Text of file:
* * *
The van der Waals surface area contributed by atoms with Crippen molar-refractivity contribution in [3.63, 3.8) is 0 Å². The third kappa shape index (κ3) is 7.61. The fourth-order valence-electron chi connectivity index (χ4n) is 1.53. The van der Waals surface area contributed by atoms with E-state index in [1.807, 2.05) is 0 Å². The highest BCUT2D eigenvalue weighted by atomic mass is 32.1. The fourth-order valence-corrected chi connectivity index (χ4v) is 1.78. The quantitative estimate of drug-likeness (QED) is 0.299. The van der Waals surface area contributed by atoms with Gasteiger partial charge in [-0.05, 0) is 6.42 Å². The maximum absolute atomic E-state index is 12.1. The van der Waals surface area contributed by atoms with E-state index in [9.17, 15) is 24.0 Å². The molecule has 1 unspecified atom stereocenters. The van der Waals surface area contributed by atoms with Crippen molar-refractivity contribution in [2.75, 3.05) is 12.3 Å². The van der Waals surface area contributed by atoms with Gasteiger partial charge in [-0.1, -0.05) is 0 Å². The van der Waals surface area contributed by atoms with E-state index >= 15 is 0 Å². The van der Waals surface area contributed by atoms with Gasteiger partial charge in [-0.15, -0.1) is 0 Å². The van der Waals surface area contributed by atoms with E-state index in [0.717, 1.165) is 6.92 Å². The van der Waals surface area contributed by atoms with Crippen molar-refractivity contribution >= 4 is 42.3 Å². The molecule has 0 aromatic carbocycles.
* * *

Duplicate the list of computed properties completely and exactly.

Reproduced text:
The van der Waals surface area contributed by atoms with Crippen molar-refractivity contribution in [3.63, 3.8) is 0 Å². The third kappa shape index (κ3) is 7.61. The fourth-order valence-electron chi connectivity index (χ4n) is 1.53. The van der Waals surface area contributed by atoms with E-state index in [1.807, 2.05) is 0 Å². The highest BCUT2D eigenvalue weighted by atomic mass is 32.1. The fourth-order valence-corrected chi connectivity index (χ4v) is 1.78. The quantitative estimate of drug-likeness (QED) is 0.299. The van der Waals surface area contributed by atoms with Gasteiger partial charge in [-0.05, 0) is 6.42 Å². The maximum absolute atomic E-state index is 12.1. The van der Waals surface area contributed by atoms with E-state index in [9.17, 15) is 24.0 Å². The molecule has 1 unspecified atom stereocenters. The van der Waals surface area contributed by atoms with Crippen molar-refractivity contribution in [2.75, 3.05) is 12.3 Å². The van der Waals surface area contributed by atoms with Gasteiger partial charge in [-0.1, -0.05) is 0 Å². The van der Waals surface area contributed by atoms with E-state index >= 15 is 0 Å². The van der Waals surface area contributed by atoms with Gasteiger partial charge in [-0.15, -0.1) is 0 Å². The van der Waals surface area contributed by atoms with E-state index in [0.717, 1.165) is 6.92 Å². The van der Waals surface area contributed by atoms with Crippen molar-refractivity contribution >= 4 is 42.3 Å². The molecule has 0 aromatic carbocycles.